President Obama decries threats to religious freedom

McClatchy Washington BureauFebruary 6, 2014 

President Obama addressed the annual National Prayer Breakfast on Thursday, pledging the U.S. will stand firm against threats to religious freedom -- and rebuking by name countries like China and North Korea.

Obama said he has felt the power of faith in places as far flung as the Holy Land, a mosque in Istanbul and a Buddhist temple in Bangkok. But he added, it's "clear that around the world, freedom of religion is under threat."

He noted in various parts of the world, the faithful are experiencing violence and religion is being twisted to justify persecution.

He said that in meetings with leaders of China, Burma, Nigeria and other nations, he stresses the importance of human rights, including religious freedom.

“No society can truly succeed unless it guarantees the rights of all its people, including religious minorities,” he said.

He called for the release of religious prisoners worldwide, including Kenneth Bae, who is being held in North Korea.

“As we pray for all prisoners of conscience, whatever their faiths, let’s imagine what it must be like for them,” he said.” All around world people waking up in cold cells…facing unspeakable treatment” because of their faith.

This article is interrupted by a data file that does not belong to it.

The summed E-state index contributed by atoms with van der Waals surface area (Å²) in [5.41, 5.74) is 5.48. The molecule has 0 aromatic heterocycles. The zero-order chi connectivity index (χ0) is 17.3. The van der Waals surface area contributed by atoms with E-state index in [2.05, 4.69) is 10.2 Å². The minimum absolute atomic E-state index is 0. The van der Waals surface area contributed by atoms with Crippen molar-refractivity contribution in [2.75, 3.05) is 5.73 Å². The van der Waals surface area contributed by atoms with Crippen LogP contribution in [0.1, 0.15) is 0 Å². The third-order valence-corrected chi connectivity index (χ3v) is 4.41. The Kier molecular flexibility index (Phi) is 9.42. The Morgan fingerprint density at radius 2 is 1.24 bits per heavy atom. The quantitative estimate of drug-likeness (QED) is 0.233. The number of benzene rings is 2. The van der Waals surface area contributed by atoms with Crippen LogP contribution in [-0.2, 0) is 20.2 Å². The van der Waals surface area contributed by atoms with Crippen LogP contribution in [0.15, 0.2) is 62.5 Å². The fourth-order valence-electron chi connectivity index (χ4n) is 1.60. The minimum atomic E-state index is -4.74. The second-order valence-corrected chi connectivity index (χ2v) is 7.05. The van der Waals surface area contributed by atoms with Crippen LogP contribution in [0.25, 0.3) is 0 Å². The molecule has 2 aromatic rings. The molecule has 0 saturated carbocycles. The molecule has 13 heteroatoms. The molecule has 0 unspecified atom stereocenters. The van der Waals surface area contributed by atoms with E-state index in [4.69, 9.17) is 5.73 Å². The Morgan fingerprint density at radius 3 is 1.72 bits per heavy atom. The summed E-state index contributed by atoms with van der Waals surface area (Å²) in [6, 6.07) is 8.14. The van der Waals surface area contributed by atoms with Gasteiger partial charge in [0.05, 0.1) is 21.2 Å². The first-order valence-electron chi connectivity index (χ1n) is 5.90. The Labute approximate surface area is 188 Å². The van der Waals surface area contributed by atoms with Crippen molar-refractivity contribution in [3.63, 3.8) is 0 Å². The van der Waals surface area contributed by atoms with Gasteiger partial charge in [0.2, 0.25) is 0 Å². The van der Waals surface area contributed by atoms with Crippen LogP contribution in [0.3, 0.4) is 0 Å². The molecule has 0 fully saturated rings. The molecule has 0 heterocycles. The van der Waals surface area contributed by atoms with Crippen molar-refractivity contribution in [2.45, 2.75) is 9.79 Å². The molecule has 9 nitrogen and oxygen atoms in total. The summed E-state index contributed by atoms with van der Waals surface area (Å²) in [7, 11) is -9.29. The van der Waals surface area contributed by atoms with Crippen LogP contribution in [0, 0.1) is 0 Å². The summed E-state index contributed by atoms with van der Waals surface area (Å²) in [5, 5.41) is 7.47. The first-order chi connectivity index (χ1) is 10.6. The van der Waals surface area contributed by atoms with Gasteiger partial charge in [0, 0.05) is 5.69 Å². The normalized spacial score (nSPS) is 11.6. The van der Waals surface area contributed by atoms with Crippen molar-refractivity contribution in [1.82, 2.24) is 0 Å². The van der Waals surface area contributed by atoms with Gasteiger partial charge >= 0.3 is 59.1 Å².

“I hope that somehow they hear our prayers for them,” Obama said.

Obama noted he was looking forward to meeting next month with Pope Francis, whose message, he said, "is one that I hope all of us heed."

Rajiv Shah, the administrator of the U.S. Agency for International Development, delivered the keynote address, urging attendeees to work toward ending extreme poverty.

First Lady Michelle Obama and Vice President Joe Biden joined the president at the breakfast, which was attended by guests from 130 nations – including Bujar Nishani, the president of Albania, and Michel Martelly, the president of Haiti -- who is to meet with Obama later today at the White House.

Other guests at the head table with the Obamas included Sens. Robert Casey (D-Pa.) and Roger Wicker (R-Miss.), Obama's former Transportation Secretary, Ray LaHood, and gospel singer Yolanda Adams.

Rep. Louie Gohmert – a Texas Republican and one of the president’s most colorful critics – co-chaired the breakfast, along with Rep. Janice Hahn, D-Calif.

 

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